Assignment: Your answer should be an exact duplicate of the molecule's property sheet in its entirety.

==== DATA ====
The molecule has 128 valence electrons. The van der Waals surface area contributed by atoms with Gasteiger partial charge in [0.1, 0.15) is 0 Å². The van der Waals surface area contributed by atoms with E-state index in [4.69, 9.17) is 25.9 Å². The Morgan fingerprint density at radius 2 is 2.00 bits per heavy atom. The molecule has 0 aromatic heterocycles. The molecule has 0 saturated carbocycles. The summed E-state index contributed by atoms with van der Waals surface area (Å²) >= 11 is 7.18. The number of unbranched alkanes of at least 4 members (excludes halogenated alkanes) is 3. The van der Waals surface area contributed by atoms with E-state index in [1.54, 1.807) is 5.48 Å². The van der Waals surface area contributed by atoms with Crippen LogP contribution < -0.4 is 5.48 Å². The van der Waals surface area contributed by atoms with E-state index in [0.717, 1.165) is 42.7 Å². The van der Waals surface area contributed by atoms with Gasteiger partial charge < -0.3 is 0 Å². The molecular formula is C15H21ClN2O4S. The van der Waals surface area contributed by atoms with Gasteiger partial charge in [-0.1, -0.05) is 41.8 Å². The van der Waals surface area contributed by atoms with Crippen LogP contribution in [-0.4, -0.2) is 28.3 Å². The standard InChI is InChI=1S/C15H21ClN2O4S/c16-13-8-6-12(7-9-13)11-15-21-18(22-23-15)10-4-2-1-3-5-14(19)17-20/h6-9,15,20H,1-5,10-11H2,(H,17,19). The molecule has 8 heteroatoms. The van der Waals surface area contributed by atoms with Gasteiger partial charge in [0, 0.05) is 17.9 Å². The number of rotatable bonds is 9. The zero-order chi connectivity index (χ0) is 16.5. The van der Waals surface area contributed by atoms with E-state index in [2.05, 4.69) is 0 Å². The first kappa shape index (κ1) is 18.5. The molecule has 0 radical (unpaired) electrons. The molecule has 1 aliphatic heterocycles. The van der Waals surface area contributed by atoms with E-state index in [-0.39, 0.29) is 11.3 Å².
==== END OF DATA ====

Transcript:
The molecule has 128 valence electrons. The van der Waals surface area contributed by atoms with Gasteiger partial charge in [0.1, 0.15) is 0 Å². The van der Waals surface area contributed by atoms with E-state index in [4.69, 9.17) is 25.9 Å². The Morgan fingerprint density at radius 2 is 2.00 bits per heavy atom. The molecule has 0 aromatic heterocycles. The molecule has 0 saturated carbocycles. The summed E-state index contributed by atoms with van der Waals surface area (Å²) >= 11 is 7.18. The number of unbranched alkanes of at least 4 members (excludes halogenated alkanes) is 3. The van der Waals surface area contributed by atoms with E-state index in [1.54, 1.807) is 5.48 Å². The van der Waals surface area contributed by atoms with Crippen LogP contribution < -0.4 is 5.48 Å². The van der Waals surface area contributed by atoms with E-state index in [0.717, 1.165) is 42.7 Å². The van der Waals surface area contributed by atoms with Gasteiger partial charge < -0.3 is 0 Å². The molecular formula is C15H21ClN2O4S. The van der Waals surface area contributed by atoms with Gasteiger partial charge in [-0.1, -0.05) is 41.8 Å². The van der Waals surface area contributed by atoms with Crippen LogP contribution in [-0.4, -0.2) is 28.3 Å². The standard InChI is InChI=1S/C15H21ClN2O4S/c16-13-8-6-12(7-9-13)11-15-21-18(22-23-15)10-4-2-1-3-5-14(19)17-20/h6-9,15,20H,1-5,10-11H2,(H,17,19). The molecule has 8 heteroatoms. The van der Waals surface area contributed by atoms with Gasteiger partial charge in [0, 0.05) is 17.9 Å². The number of rotatable bonds is 9. The zero-order chi connectivity index (χ0) is 16.5. The van der Waals surface area contributed by atoms with E-state index in [2.05, 4.69) is 0 Å². The first kappa shape index (κ1) is 18.5. The molecule has 0 radical (unpaired) electrons. The molecule has 1 aliphatic heterocycles. The van der Waals surface area contributed by atoms with E-state index in [-0.39, 0.29) is 11.3 Å².